Preparing for the Worst: Sustaining Suppliers Though the Economic Crisis

Preparing for the Worst: Sustaining Suppliers Though the Economic Crisis

Rob Handfield (North Carolina State University, USA)
DOI: 10.4018/978-1-61692-862-9.ch001
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Abstract

The economic crisis has taken a major toll on almost every industry, as well as key customers and suppliers in all sectors of the economy. Supply chain managers are increasingly concerned about the financial impact on key customers and suppliers, deferred commitments and outstanding accounts. In an effort to probe into the underlying assumptions that their actions are based upon, the author surveyed supply chain executives, identifying key patterns that are beginning to emerge across industries and countermeasures that are being taken in response. Three key themes emerged. First, buyers and suppliers are co-dependent, and they should think within this context when faced with financial stress. Second, there is a need to better understand the warning signs and establish channels of communication, to address the key risks related to financial stress. Finally, managers should emphasize the need to better manage supplier relationships through modeling and event analysis, allowing them to take preventive actions before problems occur. These themes are discussed and developed into a set of propositions, as a foundation for future research.
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Introduction

The economic crisis continues to linger, and its effects could very well into the next decade. Initiated by the portentous drop in mortgage-backed securities, the failure of Bear Stearns and Lehman Brothers, and the spreading economic global rise of unemployment and drop in GDP, economists are now predicting that full recovery may extend well into 2015. Despite the impact, there is a surprising lack of action being taken by many in industry.

The economic crisis has proven to have taken a major toll on almost every industry, as well as key customers and suppliers in all sectors of the economy. However, it has also been said that the perception of a crisis is often more powerful than the crisis itself, and it is the former that often creates the latter. During tough times, the knee-jerk reaction in many companies is to shore up costs, delay capital investments, cut budgets, lower inventories, and adopt a myopic attitude to conserve cash. Buyers are often likely to become complacent and stand by as suppliers fail. Suppliers become less flexible and chase unprofitable business. The rationale behind much of this activity is to “just do what we have to do to make it through the trough.”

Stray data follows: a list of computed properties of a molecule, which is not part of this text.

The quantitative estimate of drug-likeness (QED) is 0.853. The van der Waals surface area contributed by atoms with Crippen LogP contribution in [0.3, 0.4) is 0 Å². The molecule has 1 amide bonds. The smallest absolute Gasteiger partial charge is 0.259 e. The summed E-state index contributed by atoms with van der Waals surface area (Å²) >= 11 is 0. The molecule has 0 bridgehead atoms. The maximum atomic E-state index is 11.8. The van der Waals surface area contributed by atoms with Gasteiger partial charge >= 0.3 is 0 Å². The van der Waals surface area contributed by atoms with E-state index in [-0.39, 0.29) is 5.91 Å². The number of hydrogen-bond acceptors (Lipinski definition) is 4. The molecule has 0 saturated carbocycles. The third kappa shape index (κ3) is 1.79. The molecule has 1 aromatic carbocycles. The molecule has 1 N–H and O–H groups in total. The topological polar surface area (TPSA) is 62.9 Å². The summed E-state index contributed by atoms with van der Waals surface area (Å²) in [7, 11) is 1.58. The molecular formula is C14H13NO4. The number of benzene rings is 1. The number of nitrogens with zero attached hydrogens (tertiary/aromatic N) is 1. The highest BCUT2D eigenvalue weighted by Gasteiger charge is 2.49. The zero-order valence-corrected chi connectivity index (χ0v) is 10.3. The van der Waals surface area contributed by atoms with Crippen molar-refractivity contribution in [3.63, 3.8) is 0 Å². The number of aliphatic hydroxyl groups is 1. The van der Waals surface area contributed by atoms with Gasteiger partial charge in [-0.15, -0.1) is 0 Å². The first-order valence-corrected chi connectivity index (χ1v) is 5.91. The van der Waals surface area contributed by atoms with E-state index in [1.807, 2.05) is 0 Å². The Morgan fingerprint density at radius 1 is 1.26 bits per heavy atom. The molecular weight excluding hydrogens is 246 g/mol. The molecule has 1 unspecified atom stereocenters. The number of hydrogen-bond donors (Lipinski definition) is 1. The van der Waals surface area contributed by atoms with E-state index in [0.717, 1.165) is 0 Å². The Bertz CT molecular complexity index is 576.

We posit that this approach may not be the right one, and it is more important than ever to act in an entrepreneurial fashion. Supply chain managers are increasingly concerned about the financial impact on key customers and suppliers and the deferred commitments and outstanding accounts that exist. In an effort to explore the assumptions that immediate actions are based on, we completed a survey of supply chain executives, and we identified some of the key patterns that are beginning to merge across industry and the countermeasures being taken in response.

Three key themes emerged from this research. First, buyers and suppliers are co-dependent, and need to begin thinking within this context, when faced with financial stress. Buying companies, in particular, need to be cognizant of the major challenges being faced by their key suppliers, and need to explore the extent to which financial peril will impact the business continuity of these suppliers. Second, there is a need to better understand the warning signs and establish channels of communication to address key risks due to financial stress. Managers need to establish processes for assessing the current situation, think creatively about how to create truly lasting relationships with suppliers that will sustain all parties through the crisis and identify ways to emerge on the other side with stronger bonds and a true view of a joint future. Finally, managers need to emphasize the need to better manage supplier relationships through modeling and event analysis, allowing them to take action to prevent problems before they occur. These themes are explored in this research study.

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